• Mt Reynolds

    Glacier

    National Park Montana

Evening Update on Missing Hiker

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Date: August 30, 2011
Contact: Denise Germann, 406 888-5838

WEST GLACIER, MT. - High alpine search efforts continued for missing hiker Jacob "Jake" Rigby through Tuesday evening, with perhaps one lead on his potential route of travel. Park rangers believe there is a high probability that Rigby may have signed the summit register at Brave Dog Mountain. Search crews checked the register and found a signature that is believed to be by Rigby dated Sunday, August 28. After this discovery, search efforts were concentrated in this area, the route from Brave Dog Mountain toward Mount Despair. This route is located between the Ole Creek and Park Creek Drainages, in the southern end of the park.

This area is extremely steep and treacherous. It is an area that only the most highly skilled hikers and climbers attempt to access.

Search efforts will continue tomorrow, although park rangers are concerned with predicted weather changes and how that may impact the incident response. Plans are underway to begin with an early aerial search Wednesday morning, and ground search crews will continue after an early morning briefing. Search crews are preparing to stay overnight in the backcountry for the next two days as needed.

Posters with Rigby's photo and key information have been posted in the park and other locations.

The park will continue to provide updated media releases as new information is available.


History from previous media release-
Early Monday morning, August 29, at approximately 2am, park dispatch received a call informing them that Glacier National Park seasonal employee Jacob "Jake" Rigby was overdue from a personal day hike in the park. Rigby's supervisor notified park rangers that he did not show for work at his scheduled time later that morning. Rigby is a member of the exotic plant team working at the park.

No one knew the location that Rigby was hiking, but after a search of the trailheads in the park, park rangers located his vehicle at the Fielding Trailhead in the southern end of the park, along Montana Highway 2.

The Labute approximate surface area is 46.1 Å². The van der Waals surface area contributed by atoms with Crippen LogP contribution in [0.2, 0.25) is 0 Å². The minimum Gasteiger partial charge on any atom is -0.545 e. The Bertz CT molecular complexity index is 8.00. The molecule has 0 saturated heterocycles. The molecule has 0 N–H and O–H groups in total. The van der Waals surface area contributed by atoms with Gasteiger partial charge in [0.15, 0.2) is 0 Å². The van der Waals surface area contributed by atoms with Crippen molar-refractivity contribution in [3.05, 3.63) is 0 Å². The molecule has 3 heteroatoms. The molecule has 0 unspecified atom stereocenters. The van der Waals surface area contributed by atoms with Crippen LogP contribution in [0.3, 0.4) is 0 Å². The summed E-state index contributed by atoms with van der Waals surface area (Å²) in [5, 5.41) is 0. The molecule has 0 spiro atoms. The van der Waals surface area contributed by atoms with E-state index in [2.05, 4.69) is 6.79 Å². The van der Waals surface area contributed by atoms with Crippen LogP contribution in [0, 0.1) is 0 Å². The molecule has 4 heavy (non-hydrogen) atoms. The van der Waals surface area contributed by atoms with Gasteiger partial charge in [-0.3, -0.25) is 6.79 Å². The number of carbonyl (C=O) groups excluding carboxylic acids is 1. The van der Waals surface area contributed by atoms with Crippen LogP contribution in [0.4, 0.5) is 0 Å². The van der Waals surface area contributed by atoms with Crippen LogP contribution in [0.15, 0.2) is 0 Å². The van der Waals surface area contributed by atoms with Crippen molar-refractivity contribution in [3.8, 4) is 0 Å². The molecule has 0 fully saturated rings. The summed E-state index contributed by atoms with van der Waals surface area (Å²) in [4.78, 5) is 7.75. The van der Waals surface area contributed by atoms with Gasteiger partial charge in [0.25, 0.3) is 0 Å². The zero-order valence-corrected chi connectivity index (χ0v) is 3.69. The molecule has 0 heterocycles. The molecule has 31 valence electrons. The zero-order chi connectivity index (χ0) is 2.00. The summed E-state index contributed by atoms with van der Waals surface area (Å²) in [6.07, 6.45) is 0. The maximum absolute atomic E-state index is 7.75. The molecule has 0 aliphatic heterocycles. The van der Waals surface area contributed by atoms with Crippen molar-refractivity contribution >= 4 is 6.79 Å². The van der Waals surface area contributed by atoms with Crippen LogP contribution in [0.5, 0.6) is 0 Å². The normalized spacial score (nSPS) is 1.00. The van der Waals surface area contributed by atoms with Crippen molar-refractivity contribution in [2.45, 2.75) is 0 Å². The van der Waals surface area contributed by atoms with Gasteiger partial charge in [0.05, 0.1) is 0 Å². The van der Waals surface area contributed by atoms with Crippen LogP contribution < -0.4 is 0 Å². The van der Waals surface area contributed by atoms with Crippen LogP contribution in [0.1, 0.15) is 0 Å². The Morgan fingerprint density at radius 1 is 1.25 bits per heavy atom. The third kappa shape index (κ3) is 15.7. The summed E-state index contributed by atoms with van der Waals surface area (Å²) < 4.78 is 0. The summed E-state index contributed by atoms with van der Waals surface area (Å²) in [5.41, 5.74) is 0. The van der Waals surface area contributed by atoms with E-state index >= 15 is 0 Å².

Search efforts were launched Monday in several areas that were possible hiking routes. These efforts included several ground search teams and two helicopters.
A park incident management team has been organized, staffed and is managing the incident. Intensive search efforts continue today as more than 50 people are dedicated to the incident. Ground crews, helicopters, a search dog team and some specially trained human trackers are involved. The Flathead National Forest and Flathead Valley Search and Rescue are assisting in the search effort.

Rigby is 27 years old and is an avid and skilled hiker, and familiar with the park. He has excellent scouting capabilities and enjoys hiking off trail. He is 6 feet tall with brown, short and curly hair. He is of medium build and suspected to be wearing a blue t-shirt, blue Patagonia hiking shorts, white/silver Mammut daypack, size 10 La Sportiva boots with Vibram soles, and possibly gators.

It is believed that he was hiking an extreme mountain traverse with challenging terrain in the Soldier Mountain, Sheep Mountain, Brave Dog Mountain, Mount Despair and Eagle Ribs Mountain areas in the southern end of the park. This is located north of Montana Highway 2 near the Snow Slip Inn and the Devil Creek Campground, but he may be anywhere in the vicinity. His vehicle was at the Fielding Trailhead, located east of the Snow Slip Inn at mile marker 192 along Montana Highway 2.

Anyone that may have been in the area, in the Ole Creek or Park Creek Drainages, on Sunday, August 28, and may have seen Rigby is encouraged to contact park dispatch at 406-888-7800 or 406-888-5800.

Did You Know?

Trees and mountains

In 1974, 93% of Glacier National Park was recommended as Wilderness. To this day, over 93% of Glacier’s backcountry is managed as Wilderness.